Some 50 percent of children owed child support payments do not get them regularly… Yes, you read that correctly.
Whatever the emotions surrounding the divorce, the children are owed—not the custodial parent. When people do not make child support payments, they’re actually depriving their offspring—not their former spouse. This is why the consequences of failing to pay child support can be quite severe.
Garnishment of Wages, Tax Refunds & Other Payments
Your employer will be informed if you’re behind on child support and can be ordered to take the money from your pay—before you get it. In most cases, they take the full amount owed each month from your first paycheck of the month. This can have a disastrous impact on your monthly budget.
If you’re due state and federal tax refunds, those can also be taken and given to the child. Further, checking and savings accounts, as well as IRAs and mutual funds can also be seized to satisfy the obligation.
Payments from retirement funds, insurance claims and court judgments can be intercepted and diverted to the child as well. If the delinquent parent receives any financial benefits from the government, these too can be rerouted to the child.
Child support agencies report to Departments of Motor Vehicles when parents fall behind on child support payments. When an obligor (the parent responsible for payments) applies for renewal, their name is checked to ensure they’re up to date on child support payments. If they’re not, a renewal is refused until payments are brought up to date. This refusal can also be extended to professional, occupational and recreational (hunting and fishing) licenses.
Liens can be placed against properties for failure to pay. This includes houses, office buildings, retail building and undeveloped land. Personal property such as boats, planes, and automobiles to which title can be held is also subject to child support liens. Judges can order these actions to be taken without conducting hearings.
If prosecutors become involved in cases of extreme arrears, arrest warrants can be issued. Because failure to pay child support violates federal statutes, these warrants are enforceable in all fifty states, as well as Puerto Rico and Guam.
Credit Reporting, Revocations & Imprisonment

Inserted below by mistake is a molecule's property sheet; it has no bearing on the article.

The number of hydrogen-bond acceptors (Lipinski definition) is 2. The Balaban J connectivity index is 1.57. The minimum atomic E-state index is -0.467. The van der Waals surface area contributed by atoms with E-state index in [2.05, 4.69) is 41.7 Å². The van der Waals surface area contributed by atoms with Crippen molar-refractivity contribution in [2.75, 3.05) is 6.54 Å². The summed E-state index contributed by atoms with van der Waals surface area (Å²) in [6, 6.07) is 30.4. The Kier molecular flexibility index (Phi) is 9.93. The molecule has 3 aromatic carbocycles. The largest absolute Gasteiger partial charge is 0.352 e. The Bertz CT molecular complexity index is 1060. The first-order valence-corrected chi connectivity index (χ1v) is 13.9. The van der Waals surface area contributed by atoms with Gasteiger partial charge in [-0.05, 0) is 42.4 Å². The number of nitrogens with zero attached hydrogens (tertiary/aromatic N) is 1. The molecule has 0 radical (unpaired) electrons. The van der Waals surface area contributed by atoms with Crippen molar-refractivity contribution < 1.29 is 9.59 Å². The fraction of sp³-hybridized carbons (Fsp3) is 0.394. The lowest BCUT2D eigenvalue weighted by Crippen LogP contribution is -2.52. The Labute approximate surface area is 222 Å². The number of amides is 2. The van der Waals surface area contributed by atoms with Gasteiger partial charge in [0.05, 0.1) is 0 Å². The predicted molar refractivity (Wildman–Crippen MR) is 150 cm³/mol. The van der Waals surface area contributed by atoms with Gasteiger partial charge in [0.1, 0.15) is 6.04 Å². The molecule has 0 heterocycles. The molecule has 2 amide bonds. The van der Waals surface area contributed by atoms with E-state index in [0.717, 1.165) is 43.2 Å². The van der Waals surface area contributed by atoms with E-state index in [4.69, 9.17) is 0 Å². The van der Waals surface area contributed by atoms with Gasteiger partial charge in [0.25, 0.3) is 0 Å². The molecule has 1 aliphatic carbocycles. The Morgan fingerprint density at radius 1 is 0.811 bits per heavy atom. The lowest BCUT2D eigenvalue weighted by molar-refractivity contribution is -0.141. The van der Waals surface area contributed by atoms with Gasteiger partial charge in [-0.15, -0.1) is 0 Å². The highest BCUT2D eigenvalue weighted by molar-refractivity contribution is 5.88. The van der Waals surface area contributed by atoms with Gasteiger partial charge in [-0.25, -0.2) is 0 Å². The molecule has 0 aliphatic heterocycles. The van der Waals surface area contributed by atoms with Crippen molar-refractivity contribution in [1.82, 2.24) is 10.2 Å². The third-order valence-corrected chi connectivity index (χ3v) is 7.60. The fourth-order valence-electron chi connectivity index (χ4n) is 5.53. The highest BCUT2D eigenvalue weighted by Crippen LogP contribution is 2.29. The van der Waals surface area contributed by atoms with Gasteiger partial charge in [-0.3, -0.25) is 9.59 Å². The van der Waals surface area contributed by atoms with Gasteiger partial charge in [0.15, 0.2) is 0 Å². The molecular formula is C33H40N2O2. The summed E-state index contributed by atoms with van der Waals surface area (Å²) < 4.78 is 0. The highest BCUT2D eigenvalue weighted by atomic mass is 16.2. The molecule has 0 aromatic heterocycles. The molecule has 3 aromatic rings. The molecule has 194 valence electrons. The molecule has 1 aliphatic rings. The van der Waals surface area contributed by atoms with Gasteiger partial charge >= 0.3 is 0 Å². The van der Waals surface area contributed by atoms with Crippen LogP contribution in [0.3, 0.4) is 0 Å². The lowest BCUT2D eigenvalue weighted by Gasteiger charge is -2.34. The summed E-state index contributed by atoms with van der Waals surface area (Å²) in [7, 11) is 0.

Passports can also be revoked, and members of the armed services can be discharged from service. Because child support is considered a legal debt, failure to pay can also be reported to credit agencies, which will impact credit scores negatively. Moving across state lines to avoid payment can result in the filing of a federal case under the Deadbeats Parents Punishment Act of 1998. Penalties can include mandatory restitution and imprisonment for up to two years.
As you can see, the consequences of failing to pay child support are significant. If you’re having trouble paying because you’re in a financial bind, there are steps to can take to get help. Working with a company like Freedom Debt Relief can help you negotiate more favorable terms on your unsecured debt. This can help make child support payments easier to pay. If you’re currently in an eligible debt relief program and in good standing with your monthly program payments, companies like Consolidation Plus may even contact you and invite you to take out a loan that will help speed up your debt settlements.
To find a solid debt relief company, conduct some research such as reading these Freedom Debt Relief reviews to be sure you’re signing with a reputable firm.
In the end, children shouldn’t have to (but often do) pay for the disagreements between their parents. The consequences imposed on delinquent child support payments is meant to protect kids. Questions or comments? Share your thoughts in the comment box below.